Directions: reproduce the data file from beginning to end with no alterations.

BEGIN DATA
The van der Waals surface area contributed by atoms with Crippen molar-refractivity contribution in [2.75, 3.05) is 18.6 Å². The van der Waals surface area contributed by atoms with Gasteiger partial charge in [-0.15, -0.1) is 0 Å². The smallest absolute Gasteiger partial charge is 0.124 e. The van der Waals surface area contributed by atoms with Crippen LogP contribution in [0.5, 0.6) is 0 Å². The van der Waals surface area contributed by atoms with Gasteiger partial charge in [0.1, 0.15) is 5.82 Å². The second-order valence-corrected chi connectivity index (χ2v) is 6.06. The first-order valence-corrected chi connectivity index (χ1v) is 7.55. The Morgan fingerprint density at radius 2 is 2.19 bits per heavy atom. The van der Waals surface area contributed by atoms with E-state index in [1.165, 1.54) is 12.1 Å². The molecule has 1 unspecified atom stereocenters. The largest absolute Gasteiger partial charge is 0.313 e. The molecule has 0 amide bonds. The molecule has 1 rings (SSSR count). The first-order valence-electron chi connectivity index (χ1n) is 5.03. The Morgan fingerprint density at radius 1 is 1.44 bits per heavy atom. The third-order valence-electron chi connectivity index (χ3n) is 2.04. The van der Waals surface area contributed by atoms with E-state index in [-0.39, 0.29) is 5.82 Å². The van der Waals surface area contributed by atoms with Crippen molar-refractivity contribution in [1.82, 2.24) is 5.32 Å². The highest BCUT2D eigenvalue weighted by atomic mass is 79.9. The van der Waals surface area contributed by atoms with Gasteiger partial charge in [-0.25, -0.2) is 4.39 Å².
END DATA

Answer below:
The van der Waals surface area contributed by atoms with Crippen molar-refractivity contribution in [2.75, 3.05) is 18.6 Å². The van der Waals surface area contributed by atoms with Gasteiger partial charge in [-0.15, -0.1) is 0 Å². The smallest absolute Gasteiger partial charge is 0.124 e. The van der Waals surface area contributed by atoms with Crippen LogP contribution in [0.5, 0.6) is 0 Å². The van der Waals surface area contributed by atoms with Gasteiger partial charge in [0.1, 0.15) is 5.82 Å². The second-order valence-corrected chi connectivity index (χ2v) is 6.06. The first-order valence-corrected chi connectivity index (χ1v) is 7.55. The Morgan fingerprint density at radius 2 is 2.19 bits per heavy atom. The van der Waals surface area contributed by atoms with E-state index in [1.165, 1.54) is 12.1 Å². The molecule has 1 unspecified atom stereocenters. The largest absolute Gasteiger partial charge is 0.313 e. The molecule has 0 amide bonds. The molecule has 1 rings (SSSR count). The first-order valence-electron chi connectivity index (χ1n) is 5.03. The Morgan fingerprint density at radius 1 is 1.44 bits per heavy atom. The third-order valence-electron chi connectivity index (χ3n) is 2.04. The van der Waals surface area contributed by atoms with E-state index in [-0.39, 0.29) is 5.82 Å². The van der Waals surface area contributed by atoms with Crippen molar-refractivity contribution in [1.82, 2.24) is 5.32 Å². The highest BCUT2D eigenvalue weighted by atomic mass is 79.9. The van der Waals surface area contributed by atoms with Gasteiger partial charge in [-0.25, -0.2) is 4.39 Å².